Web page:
NC Currents Magazine: How Much is LCRR Actually Going to Cost? A Guide To Planning for LCRR First-Phase Implementation
In this article in NC Currents magazine, senior project manager at McKim & Creed Nestor Murray, PE, ENV SP lays out guidelines for utilities facing increased operational demands surrounding the EPA’s Lead and Copper Rule Revisions (LCRR).
In 2020 US EPA completed the first major revision to the LCRR in over 30 years. The goal of the LCRR is to improve public health by limiting lead exposure in children, removing lead from public drinking water, and educating the public on the importance of lead reduction in their communities.
Under LCCR, utilities and community water systems (CWSs) will see increased operational expenditures associated with requirements for identifying lead service lines (LSLs), increased testing, and public outreach and education. LCCR includes expanded responsibilities for testing in elementary schools and childcare facilities and a 24-hour window for notifying public officials if a system exceeds the lead action limit.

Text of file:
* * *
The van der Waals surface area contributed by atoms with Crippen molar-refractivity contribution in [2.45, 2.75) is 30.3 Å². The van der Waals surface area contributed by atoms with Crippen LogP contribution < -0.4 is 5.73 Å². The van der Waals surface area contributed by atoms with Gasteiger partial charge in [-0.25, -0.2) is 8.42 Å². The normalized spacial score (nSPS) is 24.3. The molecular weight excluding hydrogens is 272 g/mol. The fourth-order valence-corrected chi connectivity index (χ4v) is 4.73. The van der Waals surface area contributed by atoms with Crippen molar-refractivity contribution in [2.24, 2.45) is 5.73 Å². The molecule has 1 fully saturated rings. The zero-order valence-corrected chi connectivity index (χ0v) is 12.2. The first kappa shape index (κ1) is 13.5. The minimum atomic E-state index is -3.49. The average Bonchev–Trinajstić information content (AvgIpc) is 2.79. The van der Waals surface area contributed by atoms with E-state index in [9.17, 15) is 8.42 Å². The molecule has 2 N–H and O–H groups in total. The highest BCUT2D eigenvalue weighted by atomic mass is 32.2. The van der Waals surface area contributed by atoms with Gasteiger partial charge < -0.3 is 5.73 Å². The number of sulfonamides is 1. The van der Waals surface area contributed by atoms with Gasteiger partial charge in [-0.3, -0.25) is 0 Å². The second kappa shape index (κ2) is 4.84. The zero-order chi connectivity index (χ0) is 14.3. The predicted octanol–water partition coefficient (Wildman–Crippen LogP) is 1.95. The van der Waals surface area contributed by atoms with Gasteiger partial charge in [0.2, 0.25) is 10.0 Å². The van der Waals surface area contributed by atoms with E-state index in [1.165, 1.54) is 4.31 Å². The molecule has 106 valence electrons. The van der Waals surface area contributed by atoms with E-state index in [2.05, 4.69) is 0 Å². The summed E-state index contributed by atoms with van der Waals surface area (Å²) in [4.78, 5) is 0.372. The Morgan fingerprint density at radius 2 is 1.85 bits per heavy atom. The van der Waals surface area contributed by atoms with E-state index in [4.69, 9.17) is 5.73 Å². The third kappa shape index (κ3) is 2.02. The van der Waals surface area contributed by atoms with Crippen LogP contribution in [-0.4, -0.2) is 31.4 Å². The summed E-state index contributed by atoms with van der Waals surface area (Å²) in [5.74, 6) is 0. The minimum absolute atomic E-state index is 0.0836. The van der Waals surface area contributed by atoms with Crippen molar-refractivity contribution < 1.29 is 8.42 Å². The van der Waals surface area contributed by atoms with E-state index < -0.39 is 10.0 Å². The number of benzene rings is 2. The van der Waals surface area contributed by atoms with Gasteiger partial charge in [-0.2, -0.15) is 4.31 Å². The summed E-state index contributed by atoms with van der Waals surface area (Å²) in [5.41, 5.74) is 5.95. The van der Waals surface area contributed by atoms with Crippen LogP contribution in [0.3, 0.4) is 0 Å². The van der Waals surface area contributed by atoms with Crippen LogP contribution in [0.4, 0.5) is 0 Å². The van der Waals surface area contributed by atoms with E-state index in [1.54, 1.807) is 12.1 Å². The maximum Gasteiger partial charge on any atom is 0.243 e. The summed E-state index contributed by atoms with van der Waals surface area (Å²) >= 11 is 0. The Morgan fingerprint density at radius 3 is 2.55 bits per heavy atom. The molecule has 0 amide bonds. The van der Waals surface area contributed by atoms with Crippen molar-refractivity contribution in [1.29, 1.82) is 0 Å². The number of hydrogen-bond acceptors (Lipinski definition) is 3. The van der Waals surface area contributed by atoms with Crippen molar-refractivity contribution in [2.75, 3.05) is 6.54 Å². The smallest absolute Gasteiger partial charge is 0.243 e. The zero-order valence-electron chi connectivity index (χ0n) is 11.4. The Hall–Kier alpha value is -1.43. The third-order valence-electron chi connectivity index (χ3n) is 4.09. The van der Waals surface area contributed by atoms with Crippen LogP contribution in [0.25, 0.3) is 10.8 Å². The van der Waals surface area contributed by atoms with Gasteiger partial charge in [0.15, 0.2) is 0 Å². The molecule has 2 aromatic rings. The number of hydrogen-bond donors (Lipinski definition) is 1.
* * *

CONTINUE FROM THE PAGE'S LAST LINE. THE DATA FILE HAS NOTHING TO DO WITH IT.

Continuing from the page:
When LCCR gets passed, utilities will have three years to test their systems for LSLs, providing visibility on systems which will bear greater costs for investment. Based on the inventory, systems with LSLs must develop a Lead Service Line Replacement plan (LSLR) to determine future capital improvement costs.
So how much will it actually cost CWSs to implement the LCRR? That may be a $1 million question. Or a $400,000 question. In this article, Nestor walks readers through an example scenario to help determine actual costs for first-phase implementation. To read the entire article, click on the image above.